• Content

  • Pages

  • Upcoming Events

    • Sunday service - Holy Communion October 2, 2022 at 9:30 am – 11:00 am Grace Church 215 Pleasant Street, Sheldon, VT Website: www.gracechurchsheldon.orgTime:  09:30 AM Eastern Time (US and Canada)        Every week on Sun.Join Zoom Meetinghttps://us02web.zoom.us/j/83929911344?pwd=alZQTWZMN0ZkWFFPS1hmNjNkZkU2UT09Meeting ID: 839 2991 1344Password: Call for detailsOne tap mobile+13126266799,,83929911344#,,1#,816603# US (Chicago)+19294362866,,83929911344#,,1#,816603# US (New York)Dial by your location        +1 312 626 6799 US (Chicago)        +1 929 436 2866 US (New York)Meeting ID:…
    • Sunday service - Holy Communion October 9, 2022 at 9:30 am – 11:00 am Grace Church 215 Pleasant Street, Sheldon, VT Website: www.gracechurchsheldon.orgTime:  09:30 AM Eastern Time (US and Canada)        Every week on Sun.Join Zoom Meetinghttps://us02web.zoom.us/j/83929911344?pwd=alZQTWZMN0ZkWFFPS1hmNjNkZkU2UT09Meeting ID: 839 2991 1344Password: Call for detailsOne tap mobile+13126266799,,83929911344#,,1#,816603# US (Chicago)+19294362866,,83929911344#,,1#,816603# US (New York)Dial by your location        +1 312 626 6799 US (Chicago)        +1 929 436 2866 US (New York)Meeting ID:…
    • Sunday service - Holy Communion October 16, 2022 at 9:30 am – 11:00 am Grace Church 215 Pleasant Street, Sheldon, VT Website: www.gracechurchsheldon.orgTime:  09:30 AM Eastern Time (US and Canada)        Every week on Sun.Join Zoom Meetinghttps://us02web.zoom.us/j/83929911344?pwd=alZQTWZMN0ZkWFFPS1hmNjNkZkU2UT09Meeting ID: 839 2991 1344Password: Call for detailsOne tap mobile+13126266799,,83929911344#,,1#,816603# US (Chicago)+19294362866,,83929911344#,,1#,816603# US (New York)Dial by your location        +1 312 626 6799 US (Chicago)        +1 929 436 2866 US (New York)Meeting ID:…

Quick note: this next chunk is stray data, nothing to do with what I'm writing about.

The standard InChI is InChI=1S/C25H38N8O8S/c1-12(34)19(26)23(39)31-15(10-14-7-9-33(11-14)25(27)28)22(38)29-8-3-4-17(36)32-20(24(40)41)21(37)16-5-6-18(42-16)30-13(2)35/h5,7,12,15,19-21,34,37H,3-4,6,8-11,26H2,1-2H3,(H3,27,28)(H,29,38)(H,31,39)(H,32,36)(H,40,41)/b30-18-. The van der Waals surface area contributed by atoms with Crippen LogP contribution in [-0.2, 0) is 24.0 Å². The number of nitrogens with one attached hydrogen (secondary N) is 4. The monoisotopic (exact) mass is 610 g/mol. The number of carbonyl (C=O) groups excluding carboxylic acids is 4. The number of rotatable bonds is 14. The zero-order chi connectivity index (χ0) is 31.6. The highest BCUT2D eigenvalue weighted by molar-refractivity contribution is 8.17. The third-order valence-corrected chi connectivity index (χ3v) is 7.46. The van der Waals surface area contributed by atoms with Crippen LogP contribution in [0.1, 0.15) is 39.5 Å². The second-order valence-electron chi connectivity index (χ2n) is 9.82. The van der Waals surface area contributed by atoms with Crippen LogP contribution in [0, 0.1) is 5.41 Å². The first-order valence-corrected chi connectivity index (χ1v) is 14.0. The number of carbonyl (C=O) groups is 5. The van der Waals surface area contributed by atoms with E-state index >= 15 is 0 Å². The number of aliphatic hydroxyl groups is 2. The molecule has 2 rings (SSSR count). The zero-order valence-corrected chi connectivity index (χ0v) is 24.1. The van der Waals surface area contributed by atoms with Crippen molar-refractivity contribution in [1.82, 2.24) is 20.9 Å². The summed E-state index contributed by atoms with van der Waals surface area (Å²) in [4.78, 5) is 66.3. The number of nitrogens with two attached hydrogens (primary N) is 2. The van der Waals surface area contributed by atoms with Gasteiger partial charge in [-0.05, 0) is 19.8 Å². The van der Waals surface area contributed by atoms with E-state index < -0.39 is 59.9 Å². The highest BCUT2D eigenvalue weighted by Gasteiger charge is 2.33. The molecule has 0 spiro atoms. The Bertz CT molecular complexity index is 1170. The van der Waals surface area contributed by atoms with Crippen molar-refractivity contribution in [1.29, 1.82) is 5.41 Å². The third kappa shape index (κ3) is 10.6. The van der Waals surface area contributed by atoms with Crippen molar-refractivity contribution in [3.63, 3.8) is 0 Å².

Easter 5, May 22, 2011

Easter 5A RCL May 22, 2011

Acts 7:55-60
Psalm 31: 1-5; 15-16
1 Peter 2:2-10
John 14; 1-14

In our reading from the Book of Acts, Stephen, one of the first seven deacons of the Church, has preached a sermon tracing the history of God’s people from Abraham to Solomon. In his sermon, Stephen has emphasized God’s care and faithfulness, but he has also pointed out the long history of human failure to follow God’s guidance. This enrages the religious authorities. Stephen is subjected to a hearing before the council of elders and then he is stoned to death, becoming the first Christian martyr. Stephen’s prayer for his persecutors echoes the prayer of Jesus on the cross.